Almost everyone seems to have a clear idea of how they feel about Brexit. Sometimes their reasons are practical; In voters will speak of dire economic consequences and disappearing international influence while Out voters will talk about hampering over-regulation and the difficulty of trading with other economies. Sometimes the reasons are far more ideological. In voters will propound the principles of free movement and unity, while Outers decry the loss of cultural traditions and relentless standardisation in a manner beautifully foreseen in Yes Minister’s ‘British sausage’ episode.
The upshot of all of this is that both camps seem to come from all across the spectrum, and people of almost identical political persuasions have taken opposite positions. The only overall pattern is that virtually everyone knows what they think one way or another.
Such absolute clarity is a curious thing to see in what is one of the most complex and multi-faceted issues to have faced this country. As a child, the concept of a European Union was something that always seemed positive and desirable. A hatred of conflict and a strong sense of optimism about the future, inspired largely by Gene Roddenberry, made the EU look like a solid step towards global unity.
Unfortunately that impression is blown up quite spectacularly when one starts to take an interest in politics. A lifelong love of freedom and general dislike of overbearing authority manifested in a very small-government, almost minarchist, philosophy. Suddenly my embryonic federation had become the ultimate example of over-extended government.
However this is where the beautiful irony comes into play. Readers of my previous article will know that I like to talk about trains, so let’s use the rail industry to illustrate this point. European Directive 91/440/EC requires state railway companies to separate their infrastructure and train operating functions in order to permit private operators to compete on their networks.
This regulation is a godsend to free market advocates. Jeremy Corbyn is campaigning to stay in a European Union that will prevent him from fully renationalising the railways. Irish rail operator Iarnród Éireann had a run-in with the EU over this, the Irish government feeling the small network did not have the size nor passenger numbers to handle competing operators that would abstract revenue from IE.
91/440/EC is an example of countless EU regulations that effectively enforce liberalism. The Telecommunications Framework is another example of EU regulation imposing free market principles on member states, as is the EU’s intervention against Deutsche Post.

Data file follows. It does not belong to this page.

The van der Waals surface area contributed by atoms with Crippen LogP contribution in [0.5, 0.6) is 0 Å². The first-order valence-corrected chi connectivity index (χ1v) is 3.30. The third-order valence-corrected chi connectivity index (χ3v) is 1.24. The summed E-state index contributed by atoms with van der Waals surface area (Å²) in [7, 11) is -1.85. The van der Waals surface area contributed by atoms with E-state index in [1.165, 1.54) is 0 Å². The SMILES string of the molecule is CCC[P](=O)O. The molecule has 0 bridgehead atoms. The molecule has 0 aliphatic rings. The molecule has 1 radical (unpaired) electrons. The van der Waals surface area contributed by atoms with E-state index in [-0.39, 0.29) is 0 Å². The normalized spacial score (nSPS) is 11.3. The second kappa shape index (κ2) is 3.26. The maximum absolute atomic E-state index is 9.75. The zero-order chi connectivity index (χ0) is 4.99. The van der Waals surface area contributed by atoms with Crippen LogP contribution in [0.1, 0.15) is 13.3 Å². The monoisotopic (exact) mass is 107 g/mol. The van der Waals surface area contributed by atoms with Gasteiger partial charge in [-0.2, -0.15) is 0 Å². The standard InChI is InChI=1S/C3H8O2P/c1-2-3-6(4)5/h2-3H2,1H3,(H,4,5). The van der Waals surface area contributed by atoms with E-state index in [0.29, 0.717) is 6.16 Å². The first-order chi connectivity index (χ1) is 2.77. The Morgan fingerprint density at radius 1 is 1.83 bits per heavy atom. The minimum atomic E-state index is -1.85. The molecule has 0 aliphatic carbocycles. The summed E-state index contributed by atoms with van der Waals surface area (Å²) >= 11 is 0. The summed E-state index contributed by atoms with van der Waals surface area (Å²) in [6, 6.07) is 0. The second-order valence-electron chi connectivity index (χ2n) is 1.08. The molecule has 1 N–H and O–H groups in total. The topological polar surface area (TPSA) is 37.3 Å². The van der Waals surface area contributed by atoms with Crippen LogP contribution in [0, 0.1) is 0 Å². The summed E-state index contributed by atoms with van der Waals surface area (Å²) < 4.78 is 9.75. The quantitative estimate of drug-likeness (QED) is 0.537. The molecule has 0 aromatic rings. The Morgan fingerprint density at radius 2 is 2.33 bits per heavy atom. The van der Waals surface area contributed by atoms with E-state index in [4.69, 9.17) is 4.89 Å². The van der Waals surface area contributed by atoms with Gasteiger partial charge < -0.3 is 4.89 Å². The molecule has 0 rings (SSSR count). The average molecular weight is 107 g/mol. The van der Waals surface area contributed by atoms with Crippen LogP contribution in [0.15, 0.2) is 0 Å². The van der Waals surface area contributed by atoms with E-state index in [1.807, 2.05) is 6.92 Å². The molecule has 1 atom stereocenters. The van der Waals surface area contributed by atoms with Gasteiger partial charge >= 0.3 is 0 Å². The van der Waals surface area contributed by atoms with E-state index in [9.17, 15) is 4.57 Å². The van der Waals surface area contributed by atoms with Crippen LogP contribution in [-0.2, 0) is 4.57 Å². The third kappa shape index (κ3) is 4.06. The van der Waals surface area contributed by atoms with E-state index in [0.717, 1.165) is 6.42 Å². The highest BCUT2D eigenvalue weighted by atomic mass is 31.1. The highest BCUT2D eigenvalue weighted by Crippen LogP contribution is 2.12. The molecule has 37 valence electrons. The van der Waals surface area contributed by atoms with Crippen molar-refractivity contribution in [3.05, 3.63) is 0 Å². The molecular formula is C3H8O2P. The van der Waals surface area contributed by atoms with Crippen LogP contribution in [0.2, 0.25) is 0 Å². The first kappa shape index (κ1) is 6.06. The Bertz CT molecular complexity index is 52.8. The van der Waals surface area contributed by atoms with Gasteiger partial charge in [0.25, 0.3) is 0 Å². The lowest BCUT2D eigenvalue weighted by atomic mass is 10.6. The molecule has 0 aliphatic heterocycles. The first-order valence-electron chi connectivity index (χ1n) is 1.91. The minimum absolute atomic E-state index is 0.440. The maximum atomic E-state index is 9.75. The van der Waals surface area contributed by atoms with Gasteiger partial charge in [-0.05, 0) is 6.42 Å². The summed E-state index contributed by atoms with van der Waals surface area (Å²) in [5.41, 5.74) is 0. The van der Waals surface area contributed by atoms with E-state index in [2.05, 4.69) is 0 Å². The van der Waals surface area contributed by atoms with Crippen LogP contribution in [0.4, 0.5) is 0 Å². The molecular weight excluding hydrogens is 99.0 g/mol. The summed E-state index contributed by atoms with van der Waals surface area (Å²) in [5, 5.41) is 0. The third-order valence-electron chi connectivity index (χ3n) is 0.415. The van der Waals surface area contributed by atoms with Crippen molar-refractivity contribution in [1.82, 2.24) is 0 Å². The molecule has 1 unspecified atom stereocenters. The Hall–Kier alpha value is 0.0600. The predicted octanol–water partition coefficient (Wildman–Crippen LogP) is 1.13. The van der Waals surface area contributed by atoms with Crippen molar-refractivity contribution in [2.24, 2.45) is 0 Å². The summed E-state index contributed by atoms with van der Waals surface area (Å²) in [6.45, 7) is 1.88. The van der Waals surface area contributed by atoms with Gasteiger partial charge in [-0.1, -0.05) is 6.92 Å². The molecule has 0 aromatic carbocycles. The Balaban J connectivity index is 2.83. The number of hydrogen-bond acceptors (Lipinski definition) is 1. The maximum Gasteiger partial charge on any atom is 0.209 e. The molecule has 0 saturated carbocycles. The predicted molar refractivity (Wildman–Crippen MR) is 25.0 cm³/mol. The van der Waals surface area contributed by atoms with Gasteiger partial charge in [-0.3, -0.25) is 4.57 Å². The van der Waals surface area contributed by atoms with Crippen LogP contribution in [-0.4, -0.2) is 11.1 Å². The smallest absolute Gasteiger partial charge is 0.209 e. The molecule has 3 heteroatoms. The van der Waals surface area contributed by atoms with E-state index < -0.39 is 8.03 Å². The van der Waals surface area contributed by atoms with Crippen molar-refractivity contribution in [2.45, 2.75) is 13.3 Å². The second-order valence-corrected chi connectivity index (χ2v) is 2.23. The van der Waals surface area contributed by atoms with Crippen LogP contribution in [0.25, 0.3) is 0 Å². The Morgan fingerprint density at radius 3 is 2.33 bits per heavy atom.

On a basic level this seems fairly encouraging. A supranational entity that forces governments to open their monopolised industries to private competition should be a dream come true for a classical liberal. But something isn’t sitting right.
The very existence of a European Commissioner for Competition rings an alarm bell. Not only does a vast amount of EU competition legislation fall completely outside the purview of government, but the European Commission which largely originates these ideas is so far removed from the democratic will of its citizens that the great many who disagree with it from either end of the spectrum have no real recourse to do anything about it within the system.
Although the current Conservative government in the UK has a less than stellar record on liberalism, particularly in the field of privacy, its localism policy is remarkably encouraging. The will of the individual should be the first and last consideration of government.
Government exists to ensure those higher functions of a state, whatever one may consider them to be, are representative of its people. In order for that to work, and to grant the individual the highest possible ability to have their position represented, the size of the group being represented by a political body needs to be reduced, not increased. The EU is effectively the opposite of localism. Instead of enhancing the individual’s voice, the EU drowns it out in a crowd of half a billion others and buries it under layer upon layer of governance.
It is this contrast between the EU’s outwardly liberal policies and the fundamental illiberalism of how it operates in practise that gave me such a headache in deciding a position on Brexit. The railways shouldn’t be nationalised, nor should postal services and telecoms, as a Corbyn government would no doubt deliver if he were to be freed of the EU regulation he once opposed. But neither should his views, distasteful as they may be, have no representation.
This piece started out by saying how In and Out voters come from a mixture of practical and ethical standpoints. This comes down to a question of which of those matters more. Is it the practical consequences of Brexit, or the ethical principles in play, which should decide the question?
My ultimate decision is that the ethical values have to win Out. One can’t fairly advocate a freedom-based society if it denies those who disagree with its ability to advance their vision. Liberal though some of its policies may be, the EU is not a liberal organisation. Europe should be joined in alliance, unified in peace and open to free trade, but that can only happen in a manner which is democratic and respectful of individual self-determination. The EU has a very long way to go before it begins complying with its own liberal principles.